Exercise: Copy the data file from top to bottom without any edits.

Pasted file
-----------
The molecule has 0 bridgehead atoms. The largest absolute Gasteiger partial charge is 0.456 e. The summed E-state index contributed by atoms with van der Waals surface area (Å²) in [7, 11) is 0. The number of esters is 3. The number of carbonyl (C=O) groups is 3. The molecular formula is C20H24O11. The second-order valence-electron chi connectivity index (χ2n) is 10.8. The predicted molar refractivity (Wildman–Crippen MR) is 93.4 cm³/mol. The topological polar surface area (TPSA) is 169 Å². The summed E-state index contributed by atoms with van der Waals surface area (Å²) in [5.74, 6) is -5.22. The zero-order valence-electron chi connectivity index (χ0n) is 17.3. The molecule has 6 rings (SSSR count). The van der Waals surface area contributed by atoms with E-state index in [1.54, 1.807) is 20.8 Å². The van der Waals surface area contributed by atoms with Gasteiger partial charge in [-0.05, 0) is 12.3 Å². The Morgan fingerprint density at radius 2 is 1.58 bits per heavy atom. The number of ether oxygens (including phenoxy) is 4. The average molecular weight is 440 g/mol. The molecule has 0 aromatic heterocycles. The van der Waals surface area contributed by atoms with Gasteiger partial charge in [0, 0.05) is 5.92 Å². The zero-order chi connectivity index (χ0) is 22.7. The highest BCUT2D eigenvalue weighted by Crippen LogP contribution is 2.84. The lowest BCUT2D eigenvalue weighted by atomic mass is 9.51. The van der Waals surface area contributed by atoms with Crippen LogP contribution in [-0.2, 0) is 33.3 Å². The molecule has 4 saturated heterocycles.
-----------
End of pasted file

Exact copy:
The molecule has 0 bridgehead atoms. The largest absolute Gasteiger partial charge is 0.456 e. The summed E-state index contributed by atoms with van der Waals surface area (Å²) in [7, 11) is 0. The number of esters is 3. The number of carbonyl (C=O) groups is 3. The molecular formula is C20H24O11. The second-order valence-electron chi connectivity index (χ2n) is 10.8. The predicted molar refractivity (Wildman–Crippen MR) is 93.4 cm³/mol. The topological polar surface area (TPSA) is 169 Å². The summed E-state index contributed by atoms with van der Waals surface area (Å²) in [5.74, 6) is -5.22. The zero-order valence-electron chi connectivity index (χ0n) is 17.3. The molecule has 6 rings (SSSR count). The van der Waals surface area contributed by atoms with E-state index in [1.54, 1.807) is 20.8 Å². The van der Waals surface area contributed by atoms with Gasteiger partial charge in [-0.05, 0) is 12.3 Å². The Morgan fingerprint density at radius 2 is 1.58 bits per heavy atom. The number of ether oxygens (including phenoxy) is 4. The average molecular weight is 440 g/mol. The molecule has 0 aromatic heterocycles. The van der Waals surface area contributed by atoms with Gasteiger partial charge in [0, 0.05) is 5.92 Å². The zero-order chi connectivity index (χ0) is 22.7. The highest BCUT2D eigenvalue weighted by Crippen LogP contribution is 2.84. The lowest BCUT2D eigenvalue weighted by atomic mass is 9.51. The van der Waals surface area contributed by atoms with Crippen LogP contribution in [-0.2, 0) is 33.3 Å². The molecule has 4 saturated heterocycles.